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Sister Act Hit Hard By Katrina

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Sister Act Hit Hard By Katrina

Sister Act Hit Hard By Katrina

Sister Act Hit Hard By Katrina

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  • <iframe src="" width="100%" height="290" frameborder="0" scrolling="no" title="NPR embedded audio player">
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Sisters Barbara and Rosa Hawkins were the core of a '60s girl group called the Dixie Cups. Best known for the 1964 hit "Chapel of Love," the New Orleans natives lost their homes to Hurricane Katrina.


Among the many artists who raised money for hurricane relief at Madison Square Garden and Radio City Music Hall this week were the darlings of New Orleans, a pop music trio known as the Dixie Cups.

(Soundbite of "Chapel of Love")

DIXIE CUPS: (Singing) Goin' to the chapel and we're gonna get married. Goin' to the chapel and we're gonna get married. Gee, I really love you and we're gonna get married...

SIMON: Sisters Barbara Ann and Rosa Lee Hawkins and their cousin, Joan Marie Johnson, were the young women who put "Chapel of Love" on the top of the charts in 1964. The Dixie Cups were performing in Las Vegas when Hurricane Katrina flooded their homes in New Orleans. That loss puts them on tour indefinitely. Barbara Ann and Rosa Lee Hawkins join us now from the studios of member station WUSF in Tampa, Florida.

Thank you very much for being with us.

Unidentified Guest #1: Thank you for inviting us.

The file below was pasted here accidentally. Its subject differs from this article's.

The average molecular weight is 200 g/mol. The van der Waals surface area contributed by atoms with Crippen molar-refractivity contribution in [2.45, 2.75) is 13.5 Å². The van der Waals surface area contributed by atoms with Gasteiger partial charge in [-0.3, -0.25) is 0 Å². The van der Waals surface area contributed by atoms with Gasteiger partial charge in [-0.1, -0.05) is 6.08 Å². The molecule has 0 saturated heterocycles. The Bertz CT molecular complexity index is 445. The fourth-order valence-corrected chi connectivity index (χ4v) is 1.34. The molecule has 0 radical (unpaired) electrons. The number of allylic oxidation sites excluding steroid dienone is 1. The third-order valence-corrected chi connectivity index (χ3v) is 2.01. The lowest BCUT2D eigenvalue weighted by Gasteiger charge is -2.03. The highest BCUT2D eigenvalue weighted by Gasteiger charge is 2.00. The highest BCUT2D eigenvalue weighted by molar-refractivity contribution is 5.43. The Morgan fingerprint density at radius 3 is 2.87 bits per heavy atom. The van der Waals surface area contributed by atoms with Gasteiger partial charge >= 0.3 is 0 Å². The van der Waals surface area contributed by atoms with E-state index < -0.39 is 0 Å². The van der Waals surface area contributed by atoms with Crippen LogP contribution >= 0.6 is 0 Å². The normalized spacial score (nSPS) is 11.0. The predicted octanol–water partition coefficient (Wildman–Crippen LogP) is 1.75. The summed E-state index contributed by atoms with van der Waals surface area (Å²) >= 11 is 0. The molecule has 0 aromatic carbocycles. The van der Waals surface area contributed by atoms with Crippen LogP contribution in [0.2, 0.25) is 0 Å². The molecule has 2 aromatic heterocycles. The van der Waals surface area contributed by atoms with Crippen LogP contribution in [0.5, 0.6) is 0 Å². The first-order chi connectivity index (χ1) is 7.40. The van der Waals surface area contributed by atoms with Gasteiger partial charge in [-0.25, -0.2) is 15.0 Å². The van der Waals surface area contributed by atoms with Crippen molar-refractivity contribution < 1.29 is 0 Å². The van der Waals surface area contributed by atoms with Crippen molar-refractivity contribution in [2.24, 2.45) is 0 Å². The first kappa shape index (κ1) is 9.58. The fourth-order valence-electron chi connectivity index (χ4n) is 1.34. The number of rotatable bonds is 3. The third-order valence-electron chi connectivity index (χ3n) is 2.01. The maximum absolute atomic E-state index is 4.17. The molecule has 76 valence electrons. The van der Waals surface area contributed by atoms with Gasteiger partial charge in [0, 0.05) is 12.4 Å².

Unidentified Guest #2: Thank you for having us.

SIMON: Oh, my word. How do you interview two sisters who have voices that sound so much alike--well, may I ask you, every now and then say, `This is Barbara Ann Hawkins,' or `This is Rosa,' or I could cheat and just call you both Ms. Hawkins, couldn't I?

Unidentified Guest #1: That's OK.

Unidentified Guest #2: That would be cheating.

SIMON: Yeah. How did you folks wind up in Tampa, may I ask? Barbara Ann?

Ms. BARBARA ANN HAWKINS (Dixie Cups): OK, Rosa's son, my nephew, lives here with his family. So we came here to see about him.

SIMON: And how are your families, Rosa Lee Hawkins?

Ms. ROSA LEE HAWKINS (Dixie Cups): They're doing a lot better than we are. We're kind of floating in the air right now.

SIMON: Yeah. May I ask, do you know what condition your homes are in?

Ms. B. HAWKINS: Well, the area that we live in, New Orleans East, was underwater. We don't know how much but it was under.

SIMON: I'm just guessing you have pictures and memorabilia and programs.

Ms. R. HAWKINS: Had, past tense, had pictures and memorabilia.

Ms. B. HAWKINS: All of that...

Ms. R. HAWKINS: All of that is in our home--is still in our home.

SIMON: Oh, my. And you just...

Ms. R. HAWKINS: Yes.

SIMON: ...have no hope...


SIMON: ...that any of it survived, maybe on an upper floor or something?

Ms. R. HAWKINS: If it got to the second floor--this is Rosa speaking--I did pack up a lot of the photo albums and CDs and everything in one of these crates that you get from Wal-Mart and I had a top on it. You know, we're in the same boat, you might say, that every other New Orleans person is in just about.

SIMON: Let me ask, you played at a benefit concert along with...

Ms. R. HAWKINS and Ms. B. HAWKINS: (In unison) Correct.

SIMON: ...Jimmy Buffett, John Fogerty, Elton John, Simon & Garfunkel, The Neville Brothers. I mean, I don't think it's any secret. Elton John and Paul Simon, they can afford to do benefits.

Ms. B. HAWKINS: Correct.

SIMON: But...

Ms. R. HAWKINS: Look at some of the others.

SIMON: But a lot of New Orleans musicians need to work for a living, don't they?